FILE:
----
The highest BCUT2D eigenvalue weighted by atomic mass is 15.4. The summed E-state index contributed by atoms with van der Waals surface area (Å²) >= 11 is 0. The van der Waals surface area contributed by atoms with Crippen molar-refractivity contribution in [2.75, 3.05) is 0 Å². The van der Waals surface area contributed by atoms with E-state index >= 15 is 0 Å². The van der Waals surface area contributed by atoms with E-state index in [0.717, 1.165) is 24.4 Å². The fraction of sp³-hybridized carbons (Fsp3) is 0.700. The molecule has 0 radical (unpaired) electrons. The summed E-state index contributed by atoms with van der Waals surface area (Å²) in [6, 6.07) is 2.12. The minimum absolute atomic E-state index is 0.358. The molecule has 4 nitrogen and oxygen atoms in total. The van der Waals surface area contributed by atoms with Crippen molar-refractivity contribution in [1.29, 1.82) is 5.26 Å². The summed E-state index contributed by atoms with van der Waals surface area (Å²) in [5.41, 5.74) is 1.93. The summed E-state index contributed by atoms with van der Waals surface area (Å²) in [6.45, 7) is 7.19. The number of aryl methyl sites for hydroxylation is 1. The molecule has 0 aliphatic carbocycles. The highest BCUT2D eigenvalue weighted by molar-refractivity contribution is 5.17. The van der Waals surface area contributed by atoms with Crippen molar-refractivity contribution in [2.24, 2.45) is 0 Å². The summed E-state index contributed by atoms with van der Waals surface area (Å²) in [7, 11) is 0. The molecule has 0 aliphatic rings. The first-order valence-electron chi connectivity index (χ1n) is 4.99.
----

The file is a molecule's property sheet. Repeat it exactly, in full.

The highest BCUT2D eigenvalue weighted by atomic mass is 15.4. The summed E-state index contributed by atoms with van der Waals surface area (Å²) >= 11 is 0. The van der Waals surface area contributed by atoms with Crippen molar-refractivity contribution in [2.75, 3.05) is 0 Å². The van der Waals surface area contributed by atoms with E-state index >= 15 is 0 Å². The van der Waals surface area contributed by atoms with E-state index in [0.717, 1.165) is 24.4 Å². The fraction of sp³-hybridized carbons (Fsp3) is 0.700. The molecule has 0 radical (unpaired) electrons. The summed E-state index contributed by atoms with van der Waals surface area (Å²) in [6, 6.07) is 2.12. The minimum absolute atomic E-state index is 0.358. The molecule has 4 nitrogen and oxygen atoms in total. The van der Waals surface area contributed by atoms with Crippen molar-refractivity contribution in [1.29, 1.82) is 5.26 Å². The summed E-state index contributed by atoms with van der Waals surface area (Å²) in [5.41, 5.74) is 1.93. The summed E-state index contributed by atoms with van der Waals surface area (Å²) in [6.45, 7) is 7.19. The number of aryl methyl sites for hydroxylation is 1. The molecule has 0 aliphatic carbocycles. The highest BCUT2D eigenvalue weighted by molar-refractivity contribution is 5.17. The van der Waals surface area contributed by atoms with Crippen molar-refractivity contribution in [2.24, 2.45) is 0 Å². The summed E-state index contributed by atoms with van der Waals surface area (Å²) in [7, 11) is 0. The molecule has 0 aliphatic rings. The first-order valence-electron chi connectivity index (χ1n) is 4.99.